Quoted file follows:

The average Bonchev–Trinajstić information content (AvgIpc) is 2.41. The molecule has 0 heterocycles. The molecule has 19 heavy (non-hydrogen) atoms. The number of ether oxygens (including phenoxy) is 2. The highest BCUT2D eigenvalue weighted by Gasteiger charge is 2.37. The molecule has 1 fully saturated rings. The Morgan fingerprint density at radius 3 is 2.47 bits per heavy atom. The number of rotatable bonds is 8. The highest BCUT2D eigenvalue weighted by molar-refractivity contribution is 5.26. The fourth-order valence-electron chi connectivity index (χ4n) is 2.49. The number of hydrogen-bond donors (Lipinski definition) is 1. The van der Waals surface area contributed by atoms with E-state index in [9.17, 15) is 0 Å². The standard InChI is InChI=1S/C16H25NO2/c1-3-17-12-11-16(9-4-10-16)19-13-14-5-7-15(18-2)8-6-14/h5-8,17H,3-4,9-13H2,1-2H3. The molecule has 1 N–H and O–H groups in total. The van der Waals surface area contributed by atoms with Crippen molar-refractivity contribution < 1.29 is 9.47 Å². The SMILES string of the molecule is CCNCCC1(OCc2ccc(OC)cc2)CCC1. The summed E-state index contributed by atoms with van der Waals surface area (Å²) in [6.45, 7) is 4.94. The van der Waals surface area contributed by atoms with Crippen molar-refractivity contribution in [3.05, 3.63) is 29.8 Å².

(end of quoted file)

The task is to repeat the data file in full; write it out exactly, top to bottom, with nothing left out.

The average Bonchev–Trinajstić information content (AvgIpc) is 2.41. The molecule has 0 heterocycles. The molecule has 19 heavy (non-hydrogen) atoms. The number of ether oxygens (including phenoxy) is 2. The highest BCUT2D eigenvalue weighted by Gasteiger charge is 2.37. The molecule has 1 fully saturated rings. The Morgan fingerprint density at radius 3 is 2.47 bits per heavy atom. The number of rotatable bonds is 8. The highest BCUT2D eigenvalue weighted by molar-refractivity contribution is 5.26. The fourth-order valence-electron chi connectivity index (χ4n) is 2.49. The number of hydrogen-bond donors (Lipinski definition) is 1. The van der Waals surface area contributed by atoms with E-state index in [9.17, 15) is 0 Å². The standard InChI is InChI=1S/C16H25NO2/c1-3-17-12-11-16(9-4-10-16)19-13-14-5-7-15(18-2)8-6-14/h5-8,17H,3-4,9-13H2,1-2H3. The molecule has 1 N–H and O–H groups in total. The van der Waals surface area contributed by atoms with Crippen molar-refractivity contribution < 1.29 is 9.47 Å². The SMILES string of the molecule is CCNCCC1(OCc2ccc(OC)cc2)CCC1. The summed E-state index contributed by atoms with van der Waals surface area (Å²) in [6.45, 7) is 4.94. The van der Waals surface area contributed by atoms with Crippen molar-refractivity contribution in [3.05, 3.63) is 29.8 Å².